Both mould and termites can destroy the structural integrity of a home from the inside more surely than any external threat.  Vigilance is required.

I find this analogous to the situation faced today by the remarkable nation of which Florida is a part.  This grand experiment in democracy, self-proclaimed as the greatest nation on the face of the earth, does face threats from outside its borders.  It has engaged in two wars with foreign adversaries on its home turf (1775-1781 and 1812-1815, plus a civil war from 1861-1865), but recent attacks have come mainly from terrorists, both foreign and domestic.

With what is widely assumed to be the strongest military capability in the world, it seems safe to say the country will not likely suffer an invasion from any foe.

But what of the threats from within?  The nation proudly touts itself as the leader of the free world, based on the pillars of its foundation.  What are those, and where might they be found?

The US Constitution of 1789 begins with these words—

We the People of the United States, in Order to form a more perfect Union,

establish Justice, insure domestic Tranquility, provide for the common

defense, promote the general Welfare, and secure the Blessings of Liberty

to ourselves and our Posterity, do ordain and establish this Constitution…

us-constitution

It has been amended and revised many times since then, but its basic premise has never altered.  Among its most important pillars are: freedom of speech, freedom of religion, freedom of the press, freedom of assembly, the right to bear arms, freedom from unwarranted search and seizure, the right to due process of law, and voting rights.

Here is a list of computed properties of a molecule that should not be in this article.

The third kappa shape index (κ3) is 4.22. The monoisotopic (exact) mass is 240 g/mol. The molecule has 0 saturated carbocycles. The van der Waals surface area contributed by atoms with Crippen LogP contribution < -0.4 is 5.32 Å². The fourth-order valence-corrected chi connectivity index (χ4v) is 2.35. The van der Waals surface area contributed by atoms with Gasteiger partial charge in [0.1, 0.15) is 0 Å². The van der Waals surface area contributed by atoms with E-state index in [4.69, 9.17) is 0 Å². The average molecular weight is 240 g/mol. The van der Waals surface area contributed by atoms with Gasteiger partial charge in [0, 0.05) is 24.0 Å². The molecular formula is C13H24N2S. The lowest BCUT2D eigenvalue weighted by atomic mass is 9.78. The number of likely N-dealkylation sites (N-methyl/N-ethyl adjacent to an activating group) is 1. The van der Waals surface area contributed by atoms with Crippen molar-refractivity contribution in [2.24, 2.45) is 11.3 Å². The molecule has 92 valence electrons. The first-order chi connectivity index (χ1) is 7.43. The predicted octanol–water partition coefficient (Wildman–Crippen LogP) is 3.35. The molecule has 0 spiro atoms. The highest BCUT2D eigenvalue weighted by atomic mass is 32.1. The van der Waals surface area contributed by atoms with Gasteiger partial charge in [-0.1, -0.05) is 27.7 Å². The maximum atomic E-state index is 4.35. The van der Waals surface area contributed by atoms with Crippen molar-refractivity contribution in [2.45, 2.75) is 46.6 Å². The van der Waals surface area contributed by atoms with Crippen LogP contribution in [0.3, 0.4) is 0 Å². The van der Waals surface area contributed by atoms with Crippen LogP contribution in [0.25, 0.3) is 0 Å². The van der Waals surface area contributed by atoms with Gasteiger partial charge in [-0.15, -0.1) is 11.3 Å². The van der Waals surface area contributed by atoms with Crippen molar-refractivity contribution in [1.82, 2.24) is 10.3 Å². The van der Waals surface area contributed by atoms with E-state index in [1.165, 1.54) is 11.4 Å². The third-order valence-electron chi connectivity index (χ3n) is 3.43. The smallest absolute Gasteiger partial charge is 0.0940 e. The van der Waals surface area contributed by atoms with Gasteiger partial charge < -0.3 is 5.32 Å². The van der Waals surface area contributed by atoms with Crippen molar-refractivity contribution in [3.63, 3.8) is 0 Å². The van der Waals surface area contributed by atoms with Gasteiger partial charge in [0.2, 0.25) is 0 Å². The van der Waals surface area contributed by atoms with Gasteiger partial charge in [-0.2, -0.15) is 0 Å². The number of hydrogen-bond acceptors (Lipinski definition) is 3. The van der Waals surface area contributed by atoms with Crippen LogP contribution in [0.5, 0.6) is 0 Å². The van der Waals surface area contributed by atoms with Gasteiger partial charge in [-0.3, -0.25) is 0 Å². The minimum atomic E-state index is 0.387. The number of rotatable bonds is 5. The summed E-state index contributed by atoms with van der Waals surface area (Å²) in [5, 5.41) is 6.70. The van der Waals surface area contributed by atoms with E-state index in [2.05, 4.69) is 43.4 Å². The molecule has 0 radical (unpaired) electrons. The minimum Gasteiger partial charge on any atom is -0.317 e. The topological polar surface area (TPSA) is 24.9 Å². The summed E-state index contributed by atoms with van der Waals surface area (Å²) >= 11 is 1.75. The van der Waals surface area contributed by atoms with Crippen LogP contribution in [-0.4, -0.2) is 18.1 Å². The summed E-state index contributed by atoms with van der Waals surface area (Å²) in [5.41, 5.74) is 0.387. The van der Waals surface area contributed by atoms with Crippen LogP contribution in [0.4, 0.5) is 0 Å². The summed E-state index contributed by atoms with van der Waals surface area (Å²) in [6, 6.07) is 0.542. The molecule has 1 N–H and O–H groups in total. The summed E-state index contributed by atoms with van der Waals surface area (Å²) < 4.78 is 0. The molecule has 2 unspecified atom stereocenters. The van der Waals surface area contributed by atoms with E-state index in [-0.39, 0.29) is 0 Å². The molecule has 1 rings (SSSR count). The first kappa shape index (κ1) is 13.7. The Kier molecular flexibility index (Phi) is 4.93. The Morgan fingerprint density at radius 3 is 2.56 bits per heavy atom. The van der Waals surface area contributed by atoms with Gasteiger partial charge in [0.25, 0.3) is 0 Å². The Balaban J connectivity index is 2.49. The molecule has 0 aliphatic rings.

Its whole purpose was famously summed up in 1863 as ensuring that… government of the people, by the people, for the people, shall not perish from the earth.

No foreign threat has been successful, so far, in efforts to thwart the intent of the framers.  The greatest reason for this is that generations of elected representatives from both legislative and executive branches have honourably carried out their sworn oath to…support and defend the Constitution of the United States against all enemies, foreign and domestic… [and] well and faithfully discharge the duties of [their] office…

It’s called integrity.

Is that changing, I wonder, in front of our eyes?  Has personal interest—whether political or financial—become more important to some than defence of the Constitution?  Has political partisanship on the part of some trumped the notion of duty to country?  Has the job of some elected officials become, not to carry out the will of the majority of the people, but to curry favour with wealthy lobbyists and sponsors so as to ensure re-election?

lobbying

The answers are for each American to decide for her- or himself, I suppose.  But it is worth noting that, although some of these threats are being mounted by foreign interests, they are being encouraged and implemented by some from inside the nation.

Even the strongest tree rots from the inside out.

Benjamin Franklin, when asked by citizens what sort of government the delegates to the Constitutional Convention of 1787 had created, answered, A republic, if you can keep it.

We shall see.